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Old 27-10-2017, 09:14   #16
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Re: Cruising with hearing impairment

there is a sailor that crossed the Atlantic that I believe is completely deaf. He has a cat, Skatty, that helps him with alarms and such, alerting him if they go off. I have no idea how he deals with the VHF and clearing in and out. I think the others had great ideas of the larger speakers. You may also try hooking up lights to the alarms so they go off all over the cabin, or putting something that vibrates under your pillow so that it wakes you up when you are sleeping. Just ideas I remember from reading about the deaf community.
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Old 27-10-2017, 09:15   #17
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Re: Cruising with hearing impairment

I have another idea for you since in my case the in-built VHF at the chart table has much better and clearer sound quality than the handheld i might have in the cockpit. Surely most of us have cockpit speakers for our music? Make a selector switch that will switch from music to the VHF sound so that way you can get as much volume as you like for VHF in the cockpit.
I have to use behind the ear hearing aids and these have the advantage of being able to add an additional program that will cut out rear sound. That way in a restaurant (I agree it is one of the worst environments) you sit with your back to most of the people, preferable facing a wall and then switch to the forwards-only mikes. Your companion/friend sits with their back to the wall, gets the view, but you do not get so much background noise.
I have not yet found a solution to wind noise apart from pulling a woolly hat over my ears+aids. OK if it is cold but no good in the summer.
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Old 27-10-2017, 09:26   #18
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Re: Cruising with hearing impairment

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I too have diminished hearing and my biggest concern is the alarm buzzers on the MFD and other instruments. If some one could tell me how to hook these up to a louder signal that would be great.
The MFD probably has a provision for an external alarm so you can either connect a louder (to a point) alarm or connect a relay so you can use a really loud alarm or a light.

Other alarms can be changed to louder alarms or as above, a relay to control a really loud alarm.

A local person with a background in electronics can do this pretty easily for you. I doubt anyone on a web forum can give specific directions for your boat and your equipment.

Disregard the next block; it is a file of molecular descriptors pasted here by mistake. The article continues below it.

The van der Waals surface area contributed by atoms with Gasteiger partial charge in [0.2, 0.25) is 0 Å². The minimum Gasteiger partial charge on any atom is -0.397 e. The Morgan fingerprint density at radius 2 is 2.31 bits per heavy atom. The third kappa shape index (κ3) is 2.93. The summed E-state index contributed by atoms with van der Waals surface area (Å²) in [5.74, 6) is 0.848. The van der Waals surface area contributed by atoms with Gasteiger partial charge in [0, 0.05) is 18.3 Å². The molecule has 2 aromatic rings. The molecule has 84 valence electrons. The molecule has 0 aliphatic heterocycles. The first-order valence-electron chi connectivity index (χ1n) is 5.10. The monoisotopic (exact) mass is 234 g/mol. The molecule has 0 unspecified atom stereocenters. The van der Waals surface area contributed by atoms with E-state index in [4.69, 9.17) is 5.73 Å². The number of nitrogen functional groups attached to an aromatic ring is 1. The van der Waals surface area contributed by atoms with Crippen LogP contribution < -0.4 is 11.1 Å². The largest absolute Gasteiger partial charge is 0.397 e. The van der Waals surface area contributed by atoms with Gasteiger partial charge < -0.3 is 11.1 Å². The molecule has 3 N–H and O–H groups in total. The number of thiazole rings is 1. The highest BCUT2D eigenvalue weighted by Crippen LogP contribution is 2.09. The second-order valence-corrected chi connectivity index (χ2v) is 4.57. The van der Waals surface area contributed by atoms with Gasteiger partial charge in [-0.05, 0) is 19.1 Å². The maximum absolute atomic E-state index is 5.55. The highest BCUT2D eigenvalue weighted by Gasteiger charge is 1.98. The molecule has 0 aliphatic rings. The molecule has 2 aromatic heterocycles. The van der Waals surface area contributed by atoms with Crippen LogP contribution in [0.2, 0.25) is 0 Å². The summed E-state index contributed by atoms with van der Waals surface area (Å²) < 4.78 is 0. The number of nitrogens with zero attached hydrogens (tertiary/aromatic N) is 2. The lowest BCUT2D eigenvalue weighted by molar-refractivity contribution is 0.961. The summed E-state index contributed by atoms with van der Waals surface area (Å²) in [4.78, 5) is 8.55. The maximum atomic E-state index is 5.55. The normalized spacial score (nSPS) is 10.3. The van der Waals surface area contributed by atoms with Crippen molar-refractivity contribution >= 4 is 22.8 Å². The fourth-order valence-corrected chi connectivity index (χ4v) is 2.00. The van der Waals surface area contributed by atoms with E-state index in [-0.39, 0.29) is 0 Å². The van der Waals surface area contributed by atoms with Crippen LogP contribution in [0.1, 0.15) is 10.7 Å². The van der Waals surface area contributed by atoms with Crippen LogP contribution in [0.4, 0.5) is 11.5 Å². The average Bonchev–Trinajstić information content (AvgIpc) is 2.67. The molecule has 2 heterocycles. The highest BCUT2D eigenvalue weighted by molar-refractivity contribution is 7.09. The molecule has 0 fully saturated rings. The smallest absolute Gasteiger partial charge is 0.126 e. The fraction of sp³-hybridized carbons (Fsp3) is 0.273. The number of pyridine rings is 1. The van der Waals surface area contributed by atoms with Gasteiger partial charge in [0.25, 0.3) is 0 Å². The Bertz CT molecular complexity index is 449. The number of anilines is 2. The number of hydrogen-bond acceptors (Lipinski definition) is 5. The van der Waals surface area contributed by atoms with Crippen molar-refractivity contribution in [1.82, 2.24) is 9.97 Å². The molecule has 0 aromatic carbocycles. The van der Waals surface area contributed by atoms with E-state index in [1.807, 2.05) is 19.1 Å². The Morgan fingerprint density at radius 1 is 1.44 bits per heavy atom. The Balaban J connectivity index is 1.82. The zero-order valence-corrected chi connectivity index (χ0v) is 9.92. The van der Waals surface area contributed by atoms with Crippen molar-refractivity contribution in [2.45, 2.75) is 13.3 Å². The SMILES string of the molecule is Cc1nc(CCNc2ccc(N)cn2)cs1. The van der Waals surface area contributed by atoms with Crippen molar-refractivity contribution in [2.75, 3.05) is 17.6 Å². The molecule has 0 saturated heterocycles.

.

For anyone with a hearing impairment, the first step is to go to a doctor who specializes in hearing issues and find out what will work the best for you and your situation. Even if you end up with hearing aids, modern day hearing aids are way more advanced than they were just a couple years ago.
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Old 27-10-2017, 10:16   #19
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Re: Cruising with hearing impairment

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The MFD probably has a provision for an external alarm so you can either connect a louder (to a point) alarm or connect a relay so you can use a really loud alarm or a light.

Other alarms can be changed to louder alarms or as above, a relay to control a really loud alarm.

A local person with a background in electronics can do this pretty easily for you. I doubt anyone on a web forum can give specific directions for your boat and your equipment.

.

For anyone with a hearing impairment, the first step is to go to a doctor who specializes in hearing issues and find out what will work the best for you and your situation. Even if you end up with hearing aids, modern day hearing aids are way more advanced than they were just a couple years ago.
With a lot of noise or with the engine running I cannot hear the VHF messages.

The solution was a remote receiver set from Phonak. Consisting of a small around the neck receiver, wireless connected to my hearing aids.

The sending part is connected to the speaker socket of the VHF set.

The sending part is wireless connected to the "around the neck" receiver.

Now I can hear the the VHF messages loud and clear through my hearing aids. Even when working on deck.

I have added a 12 volt loader for set for topping up the batteries.

Bram
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Old 27-10-2017, 10:31   #20
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Re: Cruising with hearing impairment

I have a 50% high frequency hearing loss from my military service. I donít wear my hearing aids aboard because of wind noise and possible water damage. I have to let my crew know ahead of time of my hearing loss and ask for their patience.